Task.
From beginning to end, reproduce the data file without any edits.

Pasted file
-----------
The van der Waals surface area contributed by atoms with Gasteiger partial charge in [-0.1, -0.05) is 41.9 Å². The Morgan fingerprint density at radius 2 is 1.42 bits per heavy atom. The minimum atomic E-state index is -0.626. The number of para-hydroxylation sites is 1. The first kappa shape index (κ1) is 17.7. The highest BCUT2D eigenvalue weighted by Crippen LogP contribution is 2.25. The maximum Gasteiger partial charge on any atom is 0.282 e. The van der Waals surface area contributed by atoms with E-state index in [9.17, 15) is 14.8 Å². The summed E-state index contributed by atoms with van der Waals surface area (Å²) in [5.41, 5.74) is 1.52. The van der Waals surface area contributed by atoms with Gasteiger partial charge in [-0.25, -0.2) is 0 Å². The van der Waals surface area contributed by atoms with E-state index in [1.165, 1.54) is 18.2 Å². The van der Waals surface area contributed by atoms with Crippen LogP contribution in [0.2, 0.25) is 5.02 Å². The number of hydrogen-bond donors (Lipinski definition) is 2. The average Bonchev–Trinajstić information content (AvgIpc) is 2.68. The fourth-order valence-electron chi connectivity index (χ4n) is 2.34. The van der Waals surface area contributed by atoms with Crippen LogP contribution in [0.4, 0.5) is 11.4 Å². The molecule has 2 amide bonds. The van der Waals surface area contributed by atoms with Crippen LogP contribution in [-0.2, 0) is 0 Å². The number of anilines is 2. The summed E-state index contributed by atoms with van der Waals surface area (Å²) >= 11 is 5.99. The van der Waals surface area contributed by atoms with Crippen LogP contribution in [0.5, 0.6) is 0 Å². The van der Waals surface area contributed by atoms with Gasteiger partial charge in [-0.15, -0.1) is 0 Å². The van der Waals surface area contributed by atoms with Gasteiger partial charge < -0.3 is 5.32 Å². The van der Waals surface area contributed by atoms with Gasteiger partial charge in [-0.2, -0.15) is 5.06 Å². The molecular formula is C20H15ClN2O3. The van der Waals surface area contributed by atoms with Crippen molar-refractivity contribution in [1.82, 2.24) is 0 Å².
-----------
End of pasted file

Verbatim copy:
The van der Waals surface area contributed by atoms with Gasteiger partial charge in [-0.1, -0.05) is 41.9 Å². The Morgan fingerprint density at radius 2 is 1.42 bits per heavy atom. The minimum atomic E-state index is -0.626. The number of para-hydroxylation sites is 1. The first kappa shape index (κ1) is 17.7. The highest BCUT2D eigenvalue weighted by Crippen LogP contribution is 2.25. The maximum Gasteiger partial charge on any atom is 0.282 e. The van der Waals surface area contributed by atoms with E-state index in [9.17, 15) is 14.8 Å². The summed E-state index contributed by atoms with van der Waals surface area (Å²) in [5.41, 5.74) is 1.52. The van der Waals surface area contributed by atoms with Gasteiger partial charge in [-0.25, -0.2) is 0 Å². The van der Waals surface area contributed by atoms with E-state index in [1.165, 1.54) is 18.2 Å². The van der Waals surface area contributed by atoms with Crippen LogP contribution in [0.2, 0.25) is 5.02 Å². The number of hydrogen-bond donors (Lipinski definition) is 2. The average Bonchev–Trinajstić information content (AvgIpc) is 2.68. The fourth-order valence-electron chi connectivity index (χ4n) is 2.34. The van der Waals surface area contributed by atoms with Crippen LogP contribution in [0.4, 0.5) is 11.4 Å². The molecule has 2 amide bonds. The van der Waals surface area contributed by atoms with Crippen LogP contribution in [-0.2, 0) is 0 Å². The number of anilines is 2. The summed E-state index contributed by atoms with van der Waals surface area (Å²) >= 11 is 5.99. The van der Waals surface area contributed by atoms with Crippen LogP contribution in [0.5, 0.6) is 0 Å². The van der Waals surface area contributed by atoms with Gasteiger partial charge in [-0.15, -0.1) is 0 Å². The van der Waals surface area contributed by atoms with Gasteiger partial charge < -0.3 is 5.32 Å². The van der Waals surface area contributed by atoms with Gasteiger partial charge in [-0.2, -0.15) is 5.06 Å². The molecular formula is C20H15ClN2O3. The van der Waals surface area contributed by atoms with Crippen molar-refractivity contribution in [1.82, 2.24) is 0 Å².